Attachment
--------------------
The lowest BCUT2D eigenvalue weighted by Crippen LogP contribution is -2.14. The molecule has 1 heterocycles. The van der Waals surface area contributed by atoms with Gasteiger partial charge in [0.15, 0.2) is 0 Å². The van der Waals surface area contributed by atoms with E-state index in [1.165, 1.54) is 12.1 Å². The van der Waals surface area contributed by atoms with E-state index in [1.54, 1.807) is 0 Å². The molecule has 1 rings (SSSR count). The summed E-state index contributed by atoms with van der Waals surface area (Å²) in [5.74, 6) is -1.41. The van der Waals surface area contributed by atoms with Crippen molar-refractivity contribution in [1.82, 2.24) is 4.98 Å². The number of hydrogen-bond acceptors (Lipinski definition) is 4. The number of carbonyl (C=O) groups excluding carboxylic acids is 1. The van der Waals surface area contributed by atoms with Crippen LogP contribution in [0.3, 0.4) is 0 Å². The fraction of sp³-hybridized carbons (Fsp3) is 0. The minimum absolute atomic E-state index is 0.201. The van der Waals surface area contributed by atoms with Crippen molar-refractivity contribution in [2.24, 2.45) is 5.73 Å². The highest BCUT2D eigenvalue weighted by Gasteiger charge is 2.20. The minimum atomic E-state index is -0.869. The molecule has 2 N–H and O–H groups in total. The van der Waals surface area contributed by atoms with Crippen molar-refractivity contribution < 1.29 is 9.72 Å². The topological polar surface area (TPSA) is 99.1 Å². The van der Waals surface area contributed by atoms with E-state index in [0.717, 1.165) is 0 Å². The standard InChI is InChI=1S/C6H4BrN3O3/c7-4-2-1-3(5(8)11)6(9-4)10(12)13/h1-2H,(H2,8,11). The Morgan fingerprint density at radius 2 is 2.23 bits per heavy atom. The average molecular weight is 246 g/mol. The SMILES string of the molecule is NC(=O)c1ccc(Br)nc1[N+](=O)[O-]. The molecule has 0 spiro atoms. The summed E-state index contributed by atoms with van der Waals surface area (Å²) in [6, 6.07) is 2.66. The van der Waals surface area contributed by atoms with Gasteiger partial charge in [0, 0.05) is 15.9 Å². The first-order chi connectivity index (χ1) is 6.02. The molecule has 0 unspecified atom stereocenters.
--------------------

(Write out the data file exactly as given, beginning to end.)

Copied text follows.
The lowest BCUT2D eigenvalue weighted by Crippen LogP contribution is -2.14. The molecule has 1 heterocycles. The van der Waals surface area contributed by atoms with Gasteiger partial charge in [0.15, 0.2) is 0 Å². The van der Waals surface area contributed by atoms with E-state index in [1.165, 1.54) is 12.1 Å². The van der Waals surface area contributed by atoms with E-state index in [1.54, 1.807) is 0 Å². The molecule has 1 rings (SSSR count). The summed E-state index contributed by atoms with van der Waals surface area (Å²) in [5.74, 6) is -1.41. The van der Waals surface area contributed by atoms with Crippen molar-refractivity contribution in [1.82, 2.24) is 4.98 Å². The number of hydrogen-bond acceptors (Lipinski definition) is 4. The number of carbonyl (C=O) groups excluding carboxylic acids is 1. The van der Waals surface area contributed by atoms with Crippen LogP contribution in [0.3, 0.4) is 0 Å². The fraction of sp³-hybridized carbons (Fsp3) is 0. The minimum absolute atomic E-state index is 0.201. The van der Waals surface area contributed by atoms with Crippen molar-refractivity contribution in [2.24, 2.45) is 5.73 Å². The highest BCUT2D eigenvalue weighted by Gasteiger charge is 2.20. The minimum atomic E-state index is -0.869. The molecule has 2 N–H and O–H groups in total. The van der Waals surface area contributed by atoms with Crippen molar-refractivity contribution < 1.29 is 9.72 Å². The topological polar surface area (TPSA) is 99.1 Å². The van der Waals surface area contributed by atoms with E-state index in [0.717, 1.165) is 0 Å². The standard InChI is InChI=1S/C6H4BrN3O3/c7-4-2-1-3(5(8)11)6(9-4)10(12)13/h1-2H,(H2,8,11). The Morgan fingerprint density at radius 2 is 2.23 bits per heavy atom. The average molecular weight is 246 g/mol. The SMILES string of the molecule is NC(=O)c1ccc(Br)nc1[N+](=O)[O-]. The molecule has 0 spiro atoms. The summed E-state index contributed by atoms with van der Waals surface area (Å²) in [6, 6.07) is 2.66. The van der Waals surface area contributed by atoms with Gasteiger partial charge in [0, 0.05) is 15.9 Å². The first-order chi connectivity index (χ1) is 6.02. The molecule has 0 unspecified atom stereocenters.